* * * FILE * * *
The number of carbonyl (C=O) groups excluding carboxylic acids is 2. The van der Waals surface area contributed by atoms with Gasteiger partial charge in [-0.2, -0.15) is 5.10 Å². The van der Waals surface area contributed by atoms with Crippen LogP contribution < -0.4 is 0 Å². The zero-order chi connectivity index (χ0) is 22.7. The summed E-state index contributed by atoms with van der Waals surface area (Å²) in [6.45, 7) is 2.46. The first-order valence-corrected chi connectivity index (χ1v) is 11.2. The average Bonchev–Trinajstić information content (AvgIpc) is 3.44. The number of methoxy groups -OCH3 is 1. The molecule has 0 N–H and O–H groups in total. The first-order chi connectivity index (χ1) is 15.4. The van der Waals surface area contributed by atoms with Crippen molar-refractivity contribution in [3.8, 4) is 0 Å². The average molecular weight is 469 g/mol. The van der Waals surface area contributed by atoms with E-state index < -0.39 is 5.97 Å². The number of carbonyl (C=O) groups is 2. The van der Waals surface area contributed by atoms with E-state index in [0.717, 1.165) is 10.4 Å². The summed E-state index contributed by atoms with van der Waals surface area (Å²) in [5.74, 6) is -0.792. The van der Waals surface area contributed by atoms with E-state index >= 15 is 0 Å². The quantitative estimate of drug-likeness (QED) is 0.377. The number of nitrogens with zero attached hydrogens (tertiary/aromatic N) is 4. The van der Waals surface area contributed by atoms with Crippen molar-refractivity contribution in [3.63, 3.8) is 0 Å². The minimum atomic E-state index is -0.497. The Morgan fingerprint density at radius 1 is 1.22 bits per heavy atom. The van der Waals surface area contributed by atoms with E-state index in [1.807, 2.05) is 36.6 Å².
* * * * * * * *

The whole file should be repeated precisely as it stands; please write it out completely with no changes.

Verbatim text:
The number of carbonyl (C=O) groups excluding carboxylic acids is 2. The van der Waals surface area contributed by atoms with Gasteiger partial charge in [-0.2, -0.15) is 5.10 Å². The van der Waals surface area contributed by atoms with Crippen LogP contribution < -0.4 is 0 Å². The zero-order chi connectivity index (χ0) is 22.7. The summed E-state index contributed by atoms with van der Waals surface area (Å²) in [6.45, 7) is 2.46. The first-order valence-corrected chi connectivity index (χ1v) is 11.2. The average Bonchev–Trinajstić information content (AvgIpc) is 3.44. The number of methoxy groups -OCH3 is 1. The molecule has 0 N–H and O–H groups in total. The first-order chi connectivity index (χ1) is 15.4. The van der Waals surface area contributed by atoms with Crippen molar-refractivity contribution in [3.8, 4) is 0 Å². The average molecular weight is 469 g/mol. The van der Waals surface area contributed by atoms with E-state index < -0.39 is 5.97 Å². The number of carbonyl (C=O) groups is 2. The van der Waals surface area contributed by atoms with E-state index in [0.717, 1.165) is 10.4 Å². The summed E-state index contributed by atoms with van der Waals surface area (Å²) in [5.74, 6) is -0.792. The van der Waals surface area contributed by atoms with E-state index >= 15 is 0 Å². The quantitative estimate of drug-likeness (QED) is 0.377. The number of nitrogens with zero attached hydrogens (tertiary/aromatic N) is 4. The van der Waals surface area contributed by atoms with Crippen molar-refractivity contribution in [3.63, 3.8) is 0 Å². The minimum atomic E-state index is -0.497. The Morgan fingerprint density at radius 1 is 1.22 bits per heavy atom. The van der Waals surface area contributed by atoms with E-state index in [1.807, 2.05) is 36.6 Å².